8.5 – 1.6 2019
Ruud van Empel:Floresta Negra
08.05 – 01.06.2019
Huxley-Parlour Gallery, London are pleased to announce a third exhibition of works by Dutch artist Ruud van Empel. The exhibition includes 10 new large-scale colour photographs, including works from the artist’s latest series Floresta Negra and Voyage Pittoresque, both shown in the UK for the first time.
Van Empel’s style has evolved through an ongoing exploration of the tension between straight photography and digital technology. His images are digitally constructed from a composite of hundreds of diverse fragments taken from his own photographs. He digitally dissects and reconstructs photographs to create his works, as each leaf, stem, petal or branch are carefully collaged together to produce entirely new worlds.
Throughout his career, Ruud van Empel’s work has embraced a range of art historical references including Dutch Old Masters, German Renaissance painters and early photomontage artists. His working methods blend the techniques of painting, photography and collage; forcing his viewers to not only confront the problematic truth value of photography, but their own conceptions of the constructed and the ‘real’.
His latest works, from the series Floresta Negra and Voyage Pittoresque, present synthesised, hybrid worlds, where looming flowers and oversized leaves become the focus of the compositions. Works on display from the 2018 series Floresta Negra, take as their subject nocturnal forest scenes, eerily backlit by starlight or by glistening bioluminescence. Voyage Pittoresque presents bountiful and lush land or waterscapes that overwhelm with a variety of complex colours and forms. Placing plants together that would not naturally coexist, van Empel also subtly alters the lighting and scale in his images in order to construct a variety of uncanny and impossible worlds.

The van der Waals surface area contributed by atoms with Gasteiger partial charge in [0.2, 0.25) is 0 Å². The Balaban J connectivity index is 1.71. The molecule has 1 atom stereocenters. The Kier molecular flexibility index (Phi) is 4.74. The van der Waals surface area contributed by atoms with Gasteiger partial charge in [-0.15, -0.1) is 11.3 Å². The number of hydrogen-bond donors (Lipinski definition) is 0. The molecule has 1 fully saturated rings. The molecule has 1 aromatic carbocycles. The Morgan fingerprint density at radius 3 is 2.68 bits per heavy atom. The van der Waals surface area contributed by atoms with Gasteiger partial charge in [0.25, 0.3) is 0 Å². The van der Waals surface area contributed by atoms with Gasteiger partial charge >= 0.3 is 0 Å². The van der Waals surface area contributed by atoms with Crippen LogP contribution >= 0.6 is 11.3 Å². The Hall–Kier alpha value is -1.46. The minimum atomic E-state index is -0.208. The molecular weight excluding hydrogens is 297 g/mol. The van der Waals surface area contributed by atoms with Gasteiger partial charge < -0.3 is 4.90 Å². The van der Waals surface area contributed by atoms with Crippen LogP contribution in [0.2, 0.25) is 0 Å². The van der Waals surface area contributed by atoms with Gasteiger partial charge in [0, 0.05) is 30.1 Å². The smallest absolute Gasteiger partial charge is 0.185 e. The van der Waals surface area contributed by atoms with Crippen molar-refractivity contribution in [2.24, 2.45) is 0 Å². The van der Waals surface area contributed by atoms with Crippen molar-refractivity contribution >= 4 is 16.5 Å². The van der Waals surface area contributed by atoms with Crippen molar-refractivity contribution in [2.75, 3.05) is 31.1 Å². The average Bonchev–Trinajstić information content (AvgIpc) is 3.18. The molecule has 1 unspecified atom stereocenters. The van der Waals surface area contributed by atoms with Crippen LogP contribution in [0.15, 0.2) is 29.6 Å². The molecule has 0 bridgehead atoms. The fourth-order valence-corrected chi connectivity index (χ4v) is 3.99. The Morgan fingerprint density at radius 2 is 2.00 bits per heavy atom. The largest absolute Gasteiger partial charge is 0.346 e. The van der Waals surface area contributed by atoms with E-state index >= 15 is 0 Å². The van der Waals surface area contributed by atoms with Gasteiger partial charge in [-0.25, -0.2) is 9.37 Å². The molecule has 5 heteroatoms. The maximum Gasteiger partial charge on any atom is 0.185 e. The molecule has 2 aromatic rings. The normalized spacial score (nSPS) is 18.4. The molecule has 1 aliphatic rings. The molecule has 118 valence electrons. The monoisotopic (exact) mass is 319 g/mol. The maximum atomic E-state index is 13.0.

Following in the romantic tradition, van Empel’s highly-stylised digital collages seek out the sublime, the subjective and stirring experience of the natural world, and therefore engage with a contemporary disenchantment with urban and technological realities.
B. The Netherlands1958
Ruud van Empel’s pioneering techniques have completely changed the face of digital photography. Using a vast library of digital body parts, fabrics and foliage, van Empel creates dream-like photographic utopias, where nothing is exactly as it seems.
Prompted by a desire for a more minimalist aesthetic, at the turn of the century van Empel began experimenting with Photoshop. Each of his figures is a hybrid, resulting from his painstaking synthesis of hundreds of diverse fragments taken from his own photography: eyes, noses and lips are collaged together to create the entirely new human forms that inhabit his images. The process is painstaking, as a single work can take up to three months to complete. The results are often an uncanny synthesis of the alluring and the unsettling. His methods engage with questions of identity, truth and artificiality in an age where digital simulation is ubiquitous.
Ruud van Empel was born in Breda, The Netherlands, in 1958. Van Empel graduated with a degree in graphic design from the Academie St. Joost. Ruud van Empel’s work has been exhibited extensively: his work is held in the collections of several major galleries and museums throughout the world, including MoPA Museum of Photographic Arts, San Diego, the Rijks Museum, Amsterdam and the Tel Aviv Museum of Art, Israel. He has also been the recipient of numerous awards including the Municipality of Breda Oeuvre Prize in 2013 and the Artist of the Year Award from American Friends of Museum, New York in 2017.
The artist lives and works in Amsterdam.